Senses open, returning to now
The fragrance of white tea is the feeling of existing in the mists that float over waters; the scent of peony is the scent of the absence of negativity: a lack of confusion, doubt, and darkness; to smell a rose is to teach your soul to skip; a nut and a wood together is a walk over fallen Autumn leaves; the touch of jasmine is a night’s dream under the nomad’s moon.” -C. Joybell C
Now that spring is officially upon us and daffodils are blooming (even here in The North East!), our thoughts turn to nature, to getting out more, to our parks and our gardens. I’ve just finished reading a book by Nark Coleman called Awake in the Wild: Mindfulness in Nature as a Path of Self Discovery. The book , almost literally, invites us to take a walk into our senses, to -as Kabat-Zinn says, “come to our senses”, to come out of autopilot and into the body and to use the senses as a place to stay present and be grounded.
When you are stressed, tired or anxious, notice how this plays out in and on your body; your senses literally tighten and close down. You compress. You become like James Joyce’s Mr Duffy who “lived a few feet away from his body”. But you can decompress, return to a felt experience of having your “senses open, returning to now”. This type of practice encourages you to open out again, to recognise, turn towards and befriend your difficulties, with a kindly embodied and sensory awareness, grounding in the here and now, so we “taste the dharma” (Buddha, attrib.)
Together, mind and body form one powerful communication system looped into a continual interaction. We are often aware of what we are communicating externally, but we may be less in touch with what’s going on inside and how this in turn relates in a continual connection. Even though our minds and bodies do interconnect and communicate with us all the time, we may not always pay attention to the messages!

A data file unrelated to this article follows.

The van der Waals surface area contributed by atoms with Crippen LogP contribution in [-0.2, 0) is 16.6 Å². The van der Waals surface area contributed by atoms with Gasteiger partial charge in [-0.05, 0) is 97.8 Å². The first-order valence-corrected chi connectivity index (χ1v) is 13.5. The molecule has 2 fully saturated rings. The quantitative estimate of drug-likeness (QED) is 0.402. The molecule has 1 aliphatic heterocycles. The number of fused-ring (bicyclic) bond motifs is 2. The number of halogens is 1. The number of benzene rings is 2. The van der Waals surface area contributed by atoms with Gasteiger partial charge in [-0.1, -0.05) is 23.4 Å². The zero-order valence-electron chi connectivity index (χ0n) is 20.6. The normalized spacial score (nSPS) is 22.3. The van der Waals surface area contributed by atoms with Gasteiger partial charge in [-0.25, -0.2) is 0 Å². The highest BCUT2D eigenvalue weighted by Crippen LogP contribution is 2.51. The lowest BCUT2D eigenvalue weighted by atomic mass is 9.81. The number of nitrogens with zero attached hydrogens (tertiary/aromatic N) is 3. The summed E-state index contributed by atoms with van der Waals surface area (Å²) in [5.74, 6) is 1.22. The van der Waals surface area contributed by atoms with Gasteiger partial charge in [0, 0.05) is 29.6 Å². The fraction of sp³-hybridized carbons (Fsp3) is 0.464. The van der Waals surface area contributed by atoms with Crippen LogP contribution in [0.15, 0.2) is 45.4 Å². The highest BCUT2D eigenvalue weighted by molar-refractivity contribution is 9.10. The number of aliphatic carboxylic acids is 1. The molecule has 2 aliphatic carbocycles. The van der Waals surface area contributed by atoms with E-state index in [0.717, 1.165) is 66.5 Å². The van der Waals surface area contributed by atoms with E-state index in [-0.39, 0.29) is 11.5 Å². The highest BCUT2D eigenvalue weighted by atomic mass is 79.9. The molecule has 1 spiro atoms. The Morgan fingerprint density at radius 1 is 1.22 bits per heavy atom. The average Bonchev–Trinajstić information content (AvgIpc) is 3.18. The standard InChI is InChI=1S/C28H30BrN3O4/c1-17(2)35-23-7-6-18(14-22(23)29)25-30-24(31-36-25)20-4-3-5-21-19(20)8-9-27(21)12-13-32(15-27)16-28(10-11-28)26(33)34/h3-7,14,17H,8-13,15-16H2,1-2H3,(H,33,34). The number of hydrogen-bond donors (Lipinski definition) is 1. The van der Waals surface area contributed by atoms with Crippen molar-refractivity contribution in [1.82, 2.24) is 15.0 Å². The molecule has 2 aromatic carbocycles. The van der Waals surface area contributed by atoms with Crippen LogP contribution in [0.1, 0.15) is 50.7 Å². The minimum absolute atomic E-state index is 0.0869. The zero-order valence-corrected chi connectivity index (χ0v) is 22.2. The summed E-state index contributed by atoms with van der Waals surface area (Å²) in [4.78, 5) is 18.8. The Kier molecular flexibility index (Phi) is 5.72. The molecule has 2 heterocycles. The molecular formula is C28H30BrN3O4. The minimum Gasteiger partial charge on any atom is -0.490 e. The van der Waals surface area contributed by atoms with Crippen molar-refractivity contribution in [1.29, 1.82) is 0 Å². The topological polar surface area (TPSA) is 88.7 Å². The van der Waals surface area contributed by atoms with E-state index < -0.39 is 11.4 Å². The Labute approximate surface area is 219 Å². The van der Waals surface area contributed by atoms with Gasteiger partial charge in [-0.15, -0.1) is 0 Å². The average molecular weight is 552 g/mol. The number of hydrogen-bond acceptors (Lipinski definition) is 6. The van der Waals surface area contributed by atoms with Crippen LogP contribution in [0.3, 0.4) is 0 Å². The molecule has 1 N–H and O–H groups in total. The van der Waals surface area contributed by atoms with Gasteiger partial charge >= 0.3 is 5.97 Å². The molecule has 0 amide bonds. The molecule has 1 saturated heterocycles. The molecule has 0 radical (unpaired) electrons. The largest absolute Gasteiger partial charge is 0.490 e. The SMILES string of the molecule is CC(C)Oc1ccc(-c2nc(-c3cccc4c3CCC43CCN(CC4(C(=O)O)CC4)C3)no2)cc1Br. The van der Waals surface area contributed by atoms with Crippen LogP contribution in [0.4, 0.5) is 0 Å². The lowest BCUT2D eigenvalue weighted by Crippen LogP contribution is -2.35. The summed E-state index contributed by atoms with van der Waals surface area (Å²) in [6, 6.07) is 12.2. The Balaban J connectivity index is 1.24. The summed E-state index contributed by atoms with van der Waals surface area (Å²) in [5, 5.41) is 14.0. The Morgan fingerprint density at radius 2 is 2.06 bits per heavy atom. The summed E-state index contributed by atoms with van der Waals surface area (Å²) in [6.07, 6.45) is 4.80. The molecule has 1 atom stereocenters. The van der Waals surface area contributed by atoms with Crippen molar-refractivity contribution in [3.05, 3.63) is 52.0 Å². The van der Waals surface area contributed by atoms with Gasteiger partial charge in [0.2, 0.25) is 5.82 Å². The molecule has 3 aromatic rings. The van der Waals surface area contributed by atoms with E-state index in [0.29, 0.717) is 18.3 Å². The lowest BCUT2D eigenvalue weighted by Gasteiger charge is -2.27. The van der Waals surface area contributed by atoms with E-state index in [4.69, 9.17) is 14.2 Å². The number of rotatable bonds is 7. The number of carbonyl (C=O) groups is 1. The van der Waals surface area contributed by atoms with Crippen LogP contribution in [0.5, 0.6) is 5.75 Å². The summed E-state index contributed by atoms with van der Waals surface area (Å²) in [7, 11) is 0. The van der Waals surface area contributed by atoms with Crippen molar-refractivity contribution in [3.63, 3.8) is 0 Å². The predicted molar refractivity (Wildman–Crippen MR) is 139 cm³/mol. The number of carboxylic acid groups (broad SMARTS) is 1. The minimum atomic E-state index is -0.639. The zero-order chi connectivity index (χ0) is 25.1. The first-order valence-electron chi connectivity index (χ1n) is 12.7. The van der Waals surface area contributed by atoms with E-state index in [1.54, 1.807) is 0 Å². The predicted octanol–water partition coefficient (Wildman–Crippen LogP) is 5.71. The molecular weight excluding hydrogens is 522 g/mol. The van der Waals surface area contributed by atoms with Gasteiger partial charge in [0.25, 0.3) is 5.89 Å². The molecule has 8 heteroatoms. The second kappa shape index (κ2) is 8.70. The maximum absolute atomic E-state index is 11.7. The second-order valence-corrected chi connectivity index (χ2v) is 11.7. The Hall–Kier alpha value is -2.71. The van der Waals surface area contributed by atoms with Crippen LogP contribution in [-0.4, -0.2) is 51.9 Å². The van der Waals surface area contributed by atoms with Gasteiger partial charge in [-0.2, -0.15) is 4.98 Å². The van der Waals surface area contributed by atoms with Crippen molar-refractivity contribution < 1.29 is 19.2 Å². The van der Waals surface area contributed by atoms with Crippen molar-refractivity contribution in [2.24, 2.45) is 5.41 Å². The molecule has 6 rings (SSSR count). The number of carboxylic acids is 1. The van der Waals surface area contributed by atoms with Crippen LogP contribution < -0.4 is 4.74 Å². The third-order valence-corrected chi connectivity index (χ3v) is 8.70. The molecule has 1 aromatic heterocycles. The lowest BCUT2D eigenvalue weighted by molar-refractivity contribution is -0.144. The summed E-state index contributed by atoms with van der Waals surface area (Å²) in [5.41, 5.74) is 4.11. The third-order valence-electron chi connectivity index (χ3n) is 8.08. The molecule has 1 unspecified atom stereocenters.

Most of us are fortunate enough to have five senses: sight, sound, touch, smell and taste. Everyone’s sense system is totally unique to them because people experience things differently. This forms part of what we call ‘our map of the world’. Imagine eating an apple, with all of the sounds, tastes, smells and sights associated with it. If you try this activity with a friend and compare notes, you’ll find out just how much this can vary between two people.
If you start to tap into your senses and really connect with them, far more information becomes available to you. This will become apparent in your internal state as well as externally, in the way you communicate and connect with others and the world at large; you literally become “one”.
You can also take advantage of your senses to become more mindful and to savour the moment. This not only enables you to make the most of each moment but can also ground you and help you to tune in to what’s really happening as it happens. You’ll notice the experience in a very different way. Whether it’s something simple like washing your hands, watching rainfall, kissing your partner goodbye as you go to work, drinking a cup of tea or just looking out of a window – the world of your sense offers itself to you, time and time again.
A simple practice
- Breathe in, breathe out
- Become more aware of your soothing breathing
- What are your thoughts?
- What feelings do you have?
- What do you see, what do you notice happening right now, without needing to judge or qualify it?
- What do you hear happening right now?
- What can you smell happening right now?
- What can you taste?
- What are you touching? How does that feel?
- Where is your body right now?
- What’s happening inside you right now?
- Recognise the sensory world around you as it is right now, grounding and being in this moment
- Senses open, return to now
Ah, not to be cut off/Not through the slightest partition/Shut out from the law of the stars./The inner-what is it?/If not intensified sky